The usual prowling grounds of Jaguar’s F-Type convertible are sweeping mountain roads and beachside resorts, but two new rally editions of the British drop-top have leaping not cruising in mind. Taking inspiration from the Jaguar F-Type Chequered Flag Limited Edition, but then cranking it up several notches, the rally cars certainly stand out.
They’re intended to mark the 70th anniversary of the reveal of the iconic Jaguar XK 120, back in 1948. That started seven decades of Jaguar sports cars, encompassing design classics like the E-Type, futuristic supercars like the XJ220, and most recently the F-Type.
It’s that car from which the F-Type Convertible rally cars begin life. Each gets Jaguar’s 2.0-liter Ingenium four-cylinder gas engine, good for 296 horsepower, but are then handed over to the Jaguar Design and Engineering teams. The brakes and suspension are upgraded to deal with the sort of gravity-defying leaps we’re used to seeing on rally stages, while inside there’s an FIA specification roll cage.
Jaguar also adds race seats with six-point harnesses and a fire extinguisher. Most noticeable, of course, is the hood-mounted light pod, perfect for those overnight races.
The brakes have grooved discs with four-piston calipers front and rear, and Jaguar has hand-built competition-spec dampers with softer springs. Those dampers are three-way adjustable, too, so that they can be tuned for different surfaces. Motorsport-spec wheels, clad with rubber intended specifically for use on gravel, make sure the rally car’s power makes it to where it’s most needed, and there’s a limited-slip differential and a hydraulic handbrake.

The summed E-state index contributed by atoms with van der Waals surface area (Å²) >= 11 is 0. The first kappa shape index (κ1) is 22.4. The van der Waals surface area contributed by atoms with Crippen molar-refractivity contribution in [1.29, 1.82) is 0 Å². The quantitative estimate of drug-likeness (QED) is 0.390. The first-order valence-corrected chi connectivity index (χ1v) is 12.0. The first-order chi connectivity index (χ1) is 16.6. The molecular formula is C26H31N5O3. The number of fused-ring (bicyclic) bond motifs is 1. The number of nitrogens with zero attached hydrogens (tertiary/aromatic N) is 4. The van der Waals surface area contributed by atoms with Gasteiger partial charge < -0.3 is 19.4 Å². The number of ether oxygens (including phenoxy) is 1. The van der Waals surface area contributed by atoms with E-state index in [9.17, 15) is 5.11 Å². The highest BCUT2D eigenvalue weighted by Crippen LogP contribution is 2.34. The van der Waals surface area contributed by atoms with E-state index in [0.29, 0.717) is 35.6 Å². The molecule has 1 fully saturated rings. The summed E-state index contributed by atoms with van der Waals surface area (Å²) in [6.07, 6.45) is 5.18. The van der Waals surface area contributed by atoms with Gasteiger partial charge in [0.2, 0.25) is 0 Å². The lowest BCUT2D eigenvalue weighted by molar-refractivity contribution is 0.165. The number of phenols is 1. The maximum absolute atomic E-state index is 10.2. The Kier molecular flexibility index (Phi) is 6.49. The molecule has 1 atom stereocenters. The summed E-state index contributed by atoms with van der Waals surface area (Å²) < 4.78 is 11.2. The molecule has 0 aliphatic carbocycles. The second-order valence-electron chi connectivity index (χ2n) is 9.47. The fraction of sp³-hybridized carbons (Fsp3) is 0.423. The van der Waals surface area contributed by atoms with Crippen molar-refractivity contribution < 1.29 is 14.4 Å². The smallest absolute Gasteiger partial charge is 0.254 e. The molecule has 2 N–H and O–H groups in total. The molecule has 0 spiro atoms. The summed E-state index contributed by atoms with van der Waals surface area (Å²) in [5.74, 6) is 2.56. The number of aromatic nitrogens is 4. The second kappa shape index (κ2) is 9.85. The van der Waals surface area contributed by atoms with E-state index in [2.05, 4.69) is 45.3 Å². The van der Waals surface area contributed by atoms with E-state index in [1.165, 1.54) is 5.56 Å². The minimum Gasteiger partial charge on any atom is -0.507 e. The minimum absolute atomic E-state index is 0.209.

Finally, the styling looks to another rare F-Type. That’s the F-Type Chequered Flag Limited Edition, and there there’s good news and bad. The good is that, unlike these two rally cars, Jaguar will actually sell you this version, at least in the UK. Announced in late October, it’s priced from £62,335 ($82k) and based on the R-Dynamic Coupe and Convertible cars.
The downside is that you don’t get all the FIA-spec features, nor – most disappointing – the hood-mounted light array. Instead it’s a rather more subtle affair: a Black Contrast roof on the coupe, Windsor Leather inside on Performance seats, a dark brushed aluminum center console, and a special steering wheel with a red leather 12 o’clock market and Chequered Flag badging.
Under the hood, there’s the potential for more power than the rally-spec cars, mind. Although the 2.0-liter comes as standard, you can also step up to Jaguar’s 3.0-liter supercharged V6, which can be had in 335 hp or 375 hp forms. The latter can optionally be equipped with all-wheel drive.